Other Free Encyclopedias » Online Encyclopedia » Encyclopedia - Featured Articles » Contributed Topics from P-T » Pendleton, Clarence M., Jr.(1930–1988) - Politician, Chronology

Heads U.S. Commission on Civil Rights

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Pendleton’s endorsement of Reagan’s presidential campaign brought him to national attention. In 1981, President Reagan appointed Pendleton to replace Arthur S. Fleming, whom Reagan had fired for defending civil rights initiatives that the Reagan administration wanted to reduce or eliminate. During confirmations hearings, NAACP leaders testified against Pendleton’s confirmation. Colleagues from the Urban League also testified against Pendleton. Pendleton’s backing of the location of the San Diego veterans’ hospital was brought up as well as questions about his political views and taxes. In the end, Pendleton was approved by Congress and assumed the chairmanship in 1982.

Some say that Pendleton’s appointment was a means by which Reagan attempted to pacify critics who felt his administration was insensitive to minority concerns and that Reagan was trying to reverse hard-won civil rights progress. Regardless of Reagan’s motives, Pendleton was firm in his stance against affirmative action, hiring quotas, comparable worth, and school busing to end segregation. Pendleton’s number one priority was to investigate instances of reverse discrimination. In a 1985 speech Pendleton said he wanted the commission to spearhead the effort to achieve “a color-blind society that has opportunities for all and guarantees for none.” He believed affirmative action was a “bankrupt policy” which did not allow people to succeed on their own merits. He felt hiring quotas caused minorities entering the workforce to think they did not have to acquire the skills necessary to fairly compete against others in the same arena. Pendleton opposed busing because it defeated the purpose of neighborhood schools. He also felt no one had the right to say white schools were better than black schools.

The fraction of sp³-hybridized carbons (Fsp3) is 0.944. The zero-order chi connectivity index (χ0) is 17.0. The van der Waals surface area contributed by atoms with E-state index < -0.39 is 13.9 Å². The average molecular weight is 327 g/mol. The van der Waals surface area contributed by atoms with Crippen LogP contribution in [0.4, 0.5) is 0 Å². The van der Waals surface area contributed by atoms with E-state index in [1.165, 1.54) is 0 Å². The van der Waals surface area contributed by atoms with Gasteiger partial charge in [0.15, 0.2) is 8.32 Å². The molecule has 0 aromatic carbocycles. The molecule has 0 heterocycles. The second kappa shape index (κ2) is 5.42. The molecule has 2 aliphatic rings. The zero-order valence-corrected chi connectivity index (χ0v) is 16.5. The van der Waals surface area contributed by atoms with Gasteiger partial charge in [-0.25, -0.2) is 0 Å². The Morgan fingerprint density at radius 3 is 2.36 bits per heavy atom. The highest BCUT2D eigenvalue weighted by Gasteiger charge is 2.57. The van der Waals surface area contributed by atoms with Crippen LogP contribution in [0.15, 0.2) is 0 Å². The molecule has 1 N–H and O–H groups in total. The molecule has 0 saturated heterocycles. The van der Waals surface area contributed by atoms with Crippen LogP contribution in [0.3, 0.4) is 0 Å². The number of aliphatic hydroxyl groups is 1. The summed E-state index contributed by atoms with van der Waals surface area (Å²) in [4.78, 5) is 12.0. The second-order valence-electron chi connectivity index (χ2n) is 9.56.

The political situation at the Civil Rights Commission quickly heated up. Syndicated columnist Carl Rowan wrote that Pendleton had single-handedly turned the commission into one of the most anti-civil rights units in federal government. According to Rowan, “If Congress wants to show President Reagan that it is sincere about reducing spending and the federal deficit, it might vote swiftly to abolish the U.S. Civil Rights Commission. Under the leadership of Clarence Pendleton, the Civil Rights Commission has become an arrogant enemy of the most abused, most miserable, most helpless people in the land. Pendleton, his deputy Morris Abrams, and a majority of the commission are waging war on the civil rights movement.”

The Reagan administration sought to strengthen Pendleton by unilaterally replacing the three democratic commissioners with three Reagan appointees. The commission members would serve fixed terms, and Pendleton was appointed the chair for six years. One of the first things the committee did in January 1984, under Pendleton’s leadership, was to vote five to three to cancel a study on the effects of budget cuts on primarily minority colleges. The five committee members argued that budget cuts were not innately discriminatory thus outside the scope of the commission. This action was quickly followed by the approval of a study of the problems caused for people of southern or eastern European descent by affirmative action. The Commission’s next step was to denounce the use of quotas by the Detroit police department to increase the number of promotions by black police officers.

In 1985 on Face the Nation , Pendleton said there was going to be an order signed eliminating preferential treatment and that the imbalance in the workforce would not be blamed on discrimination. Speaking at Cornell University that year, Pendleton stated that the Civil Rights Commission should be dismantled in 1989 when it came before Congress for reauthorization. When the Reagan administration failed to back Pendleton’s comments, Pendleton told Reagan to stop talking one way and acting another.